Mad Men Season 1: The Ultimate Guide

Want a crisp and refreshing guide to Mad Men’s intoxicating debut season? You've come to the right place, my friends. 

Kick back and dive in below for an ultimate guide to Mad Men Season 1, starting with "Smoke Gets in Your Eyes," Mad Men's pilot episode and in my view is in contention for the best drama pilot of all time. Much like with the "best TV show of all time" argument, I go back and forth with The Sopranos, but that's a topic for another time. 

tvgeekarmy's Mad Men album on Photobucket

Mad Men Season 1: The Ultimate Guide. Here we go. 

“Smoke Gets in Your Eyes”

“Smoke Gets in Your Eyes,” Mad Men’s pilot episode, is an exquisitely executed introduction that sets up everything to come. Even as an enormous amount of information and detail are thrown at us, it all goes down smooth as silk (or as a properly prepared Old Fashioned, perhaps?) as we delve into the marvelously original and painstakingly detailed world of Don Draper, the Sterling Cooper advertising agency, and New York City in March 1960.

Don is a Master of the Universe, the creative genius that can and will save the day using his moxie and towering ego and craftiness. Yet by the time we arrive home with him at the end of the hour (and find him to have a beautiful wife and two kids only then!) there’s sufficient mystery, vulnerability, and questions about this mad man that we can’t wait to find out what happens next.

“I don’t want to go to school tomorrow.” – Don to Midge

In Which We Meet…

  • Don Draper (Jon Hamm) – The entire story rests on this dapper gentleman's shoulders, and it can’t be stated enough how (seemingly) effortlessly and well Hamm pulls off Mad Men’s lead role.
  • Midge Daniels (Rosemarie DeWitt) – Don’s Village-dwelling, freewheeling girlfriend, er, mistress.
  • Peggy Olson (Elisabeth Moss) – Fresh out of Miss Deaver’s secretarial school, she becomes Don’s newest “new girl.” Drinking game you can play during this episode: take a goodly chug every time someone tells Peggy that she could stand to show a little more leg at the office.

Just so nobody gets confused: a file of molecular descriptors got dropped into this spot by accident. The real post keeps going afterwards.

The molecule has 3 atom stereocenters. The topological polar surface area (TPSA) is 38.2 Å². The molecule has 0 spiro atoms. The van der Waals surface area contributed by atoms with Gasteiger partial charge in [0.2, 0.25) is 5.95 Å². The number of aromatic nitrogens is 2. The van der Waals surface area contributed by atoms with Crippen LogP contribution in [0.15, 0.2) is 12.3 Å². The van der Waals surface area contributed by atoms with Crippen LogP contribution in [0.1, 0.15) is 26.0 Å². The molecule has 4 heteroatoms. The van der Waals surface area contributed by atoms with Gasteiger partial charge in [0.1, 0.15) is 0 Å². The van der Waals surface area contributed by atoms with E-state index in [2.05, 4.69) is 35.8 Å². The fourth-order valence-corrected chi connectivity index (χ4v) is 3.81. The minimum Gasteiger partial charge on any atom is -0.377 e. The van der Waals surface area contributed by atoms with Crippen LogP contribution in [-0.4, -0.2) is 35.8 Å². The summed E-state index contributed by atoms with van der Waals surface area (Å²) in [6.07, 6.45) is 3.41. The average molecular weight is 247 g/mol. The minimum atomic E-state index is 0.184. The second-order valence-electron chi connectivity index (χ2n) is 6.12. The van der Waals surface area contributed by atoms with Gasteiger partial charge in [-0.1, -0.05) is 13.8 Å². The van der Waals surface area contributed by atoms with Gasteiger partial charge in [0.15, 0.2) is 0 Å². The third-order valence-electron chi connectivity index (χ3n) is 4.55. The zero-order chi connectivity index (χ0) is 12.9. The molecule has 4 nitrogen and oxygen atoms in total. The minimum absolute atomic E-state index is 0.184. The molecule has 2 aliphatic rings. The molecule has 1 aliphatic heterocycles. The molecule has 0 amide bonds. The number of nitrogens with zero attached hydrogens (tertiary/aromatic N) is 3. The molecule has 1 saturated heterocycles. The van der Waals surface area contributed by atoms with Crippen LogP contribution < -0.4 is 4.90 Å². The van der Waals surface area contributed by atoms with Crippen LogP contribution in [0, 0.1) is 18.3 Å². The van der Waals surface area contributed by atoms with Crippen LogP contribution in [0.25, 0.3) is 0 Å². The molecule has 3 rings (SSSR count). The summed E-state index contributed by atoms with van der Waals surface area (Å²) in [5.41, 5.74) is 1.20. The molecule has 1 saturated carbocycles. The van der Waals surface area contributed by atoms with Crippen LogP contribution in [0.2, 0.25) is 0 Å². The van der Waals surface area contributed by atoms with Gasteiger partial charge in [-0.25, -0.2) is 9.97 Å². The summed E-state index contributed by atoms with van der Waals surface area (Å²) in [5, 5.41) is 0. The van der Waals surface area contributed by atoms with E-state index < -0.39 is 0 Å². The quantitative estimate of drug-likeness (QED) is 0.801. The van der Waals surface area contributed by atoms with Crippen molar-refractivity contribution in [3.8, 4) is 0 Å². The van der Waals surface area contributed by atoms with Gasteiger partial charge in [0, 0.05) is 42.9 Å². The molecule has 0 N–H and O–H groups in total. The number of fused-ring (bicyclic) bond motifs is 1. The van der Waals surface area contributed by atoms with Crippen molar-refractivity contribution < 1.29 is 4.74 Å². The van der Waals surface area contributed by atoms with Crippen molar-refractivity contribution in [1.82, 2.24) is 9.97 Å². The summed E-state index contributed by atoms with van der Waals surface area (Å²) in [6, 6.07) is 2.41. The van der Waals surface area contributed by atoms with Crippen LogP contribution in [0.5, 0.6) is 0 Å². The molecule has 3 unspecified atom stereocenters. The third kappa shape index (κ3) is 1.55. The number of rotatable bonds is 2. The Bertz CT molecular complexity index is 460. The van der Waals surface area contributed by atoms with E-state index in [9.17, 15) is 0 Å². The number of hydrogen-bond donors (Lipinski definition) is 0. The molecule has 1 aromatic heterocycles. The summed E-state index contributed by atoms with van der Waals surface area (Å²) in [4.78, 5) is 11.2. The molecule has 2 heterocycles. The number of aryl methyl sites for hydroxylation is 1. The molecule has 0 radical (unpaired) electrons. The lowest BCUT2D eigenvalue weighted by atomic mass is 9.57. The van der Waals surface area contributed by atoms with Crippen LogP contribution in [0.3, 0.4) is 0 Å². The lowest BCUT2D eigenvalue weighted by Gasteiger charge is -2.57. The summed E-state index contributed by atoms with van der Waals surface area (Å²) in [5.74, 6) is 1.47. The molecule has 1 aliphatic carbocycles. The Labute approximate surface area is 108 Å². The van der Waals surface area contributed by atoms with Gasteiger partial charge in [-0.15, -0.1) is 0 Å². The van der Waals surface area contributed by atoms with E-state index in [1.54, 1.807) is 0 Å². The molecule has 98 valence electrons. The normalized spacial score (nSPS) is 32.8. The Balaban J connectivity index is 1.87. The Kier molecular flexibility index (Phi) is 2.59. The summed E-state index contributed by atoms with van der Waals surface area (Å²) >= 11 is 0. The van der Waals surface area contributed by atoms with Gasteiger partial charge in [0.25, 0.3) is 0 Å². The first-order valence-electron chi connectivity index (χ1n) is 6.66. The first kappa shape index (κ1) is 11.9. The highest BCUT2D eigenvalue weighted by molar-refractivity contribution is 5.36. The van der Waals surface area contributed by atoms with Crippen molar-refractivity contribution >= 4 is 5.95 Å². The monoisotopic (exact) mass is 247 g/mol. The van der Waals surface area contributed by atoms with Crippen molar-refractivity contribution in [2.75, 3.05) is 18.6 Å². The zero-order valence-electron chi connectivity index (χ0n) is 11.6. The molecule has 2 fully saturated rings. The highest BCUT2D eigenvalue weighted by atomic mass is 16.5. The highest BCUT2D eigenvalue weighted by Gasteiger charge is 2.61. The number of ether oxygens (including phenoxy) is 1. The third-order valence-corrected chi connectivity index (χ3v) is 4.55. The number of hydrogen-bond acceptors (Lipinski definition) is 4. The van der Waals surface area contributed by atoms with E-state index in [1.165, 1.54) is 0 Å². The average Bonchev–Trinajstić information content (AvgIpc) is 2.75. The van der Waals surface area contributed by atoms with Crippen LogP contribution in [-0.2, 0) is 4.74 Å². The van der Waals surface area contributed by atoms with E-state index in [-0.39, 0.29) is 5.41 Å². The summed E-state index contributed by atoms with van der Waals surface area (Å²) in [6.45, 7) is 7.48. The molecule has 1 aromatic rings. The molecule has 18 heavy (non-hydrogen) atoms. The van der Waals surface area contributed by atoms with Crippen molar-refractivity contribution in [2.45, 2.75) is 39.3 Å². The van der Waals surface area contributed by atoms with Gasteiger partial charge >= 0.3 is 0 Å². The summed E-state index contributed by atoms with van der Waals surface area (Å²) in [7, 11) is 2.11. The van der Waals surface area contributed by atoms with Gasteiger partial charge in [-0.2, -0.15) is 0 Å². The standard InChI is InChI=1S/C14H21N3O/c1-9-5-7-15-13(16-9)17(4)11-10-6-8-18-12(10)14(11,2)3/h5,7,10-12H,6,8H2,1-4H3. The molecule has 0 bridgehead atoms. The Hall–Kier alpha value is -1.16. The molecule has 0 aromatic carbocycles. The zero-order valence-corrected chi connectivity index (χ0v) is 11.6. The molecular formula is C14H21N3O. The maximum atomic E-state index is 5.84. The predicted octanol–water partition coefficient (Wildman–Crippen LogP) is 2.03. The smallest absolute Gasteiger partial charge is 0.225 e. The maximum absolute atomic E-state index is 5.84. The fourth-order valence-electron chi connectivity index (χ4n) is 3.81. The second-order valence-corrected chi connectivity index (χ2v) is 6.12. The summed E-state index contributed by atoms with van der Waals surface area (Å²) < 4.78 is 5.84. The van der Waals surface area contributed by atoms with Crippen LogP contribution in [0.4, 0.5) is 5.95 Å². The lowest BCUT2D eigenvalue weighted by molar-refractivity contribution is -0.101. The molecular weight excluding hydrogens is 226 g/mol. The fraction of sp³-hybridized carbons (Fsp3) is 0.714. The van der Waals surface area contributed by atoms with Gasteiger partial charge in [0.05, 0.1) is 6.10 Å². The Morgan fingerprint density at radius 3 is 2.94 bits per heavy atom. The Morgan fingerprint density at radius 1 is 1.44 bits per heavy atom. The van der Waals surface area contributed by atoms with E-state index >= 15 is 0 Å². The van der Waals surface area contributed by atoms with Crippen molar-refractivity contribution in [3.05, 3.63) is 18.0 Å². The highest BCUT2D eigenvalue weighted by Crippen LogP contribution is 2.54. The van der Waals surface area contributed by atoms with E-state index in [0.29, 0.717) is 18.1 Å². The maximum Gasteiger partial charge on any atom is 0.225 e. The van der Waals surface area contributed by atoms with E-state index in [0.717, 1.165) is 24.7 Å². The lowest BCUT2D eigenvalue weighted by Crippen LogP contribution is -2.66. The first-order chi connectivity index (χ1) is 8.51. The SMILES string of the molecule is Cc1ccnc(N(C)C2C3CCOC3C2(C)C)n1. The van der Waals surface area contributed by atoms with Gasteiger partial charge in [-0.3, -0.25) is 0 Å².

• Joan Holloway (Christina Hendricks) – Sterling Cooper’s office manager, she rates as the highest ranking woman at the firm.
  • Paul Kinsey (Michael Gladis) – (Smug) copywriter and part of the junior execs gang at Sterling Cooper.
  • Ken Cosgrove (Aaron Staton) – Fresh-faced accounts man who loves to turn on the charm (or “charm,” depending) with the ladies. Also one of the junior execs gang.
  • Harry Crane (Rich Sommer) – Media buyer and one of the junior execs crew as well (so don’t let his bow tie and glasses fool you).
  • Salvatore Romano (Bryan Batt) – Sterling Cooper’s art director, he spends a lot of time talking about how much he’s into the ladies. It’s possible in fact that he doth protest a bit too much. Pete Campbell (Vincent Kartheiser) – Another accounts man on the rise and one of the junior execs gang, he’s fiercely ambitious and, let’s face it, a little slimy around the edges.
  • Roger Sterling (John Slattery) – A silver fox and silver-tongued partner of the firm (his name is on the building, as he likes to tell people), Roger always seems to get the funniest lines each episode (and Slattery delivers the hell out of them every time).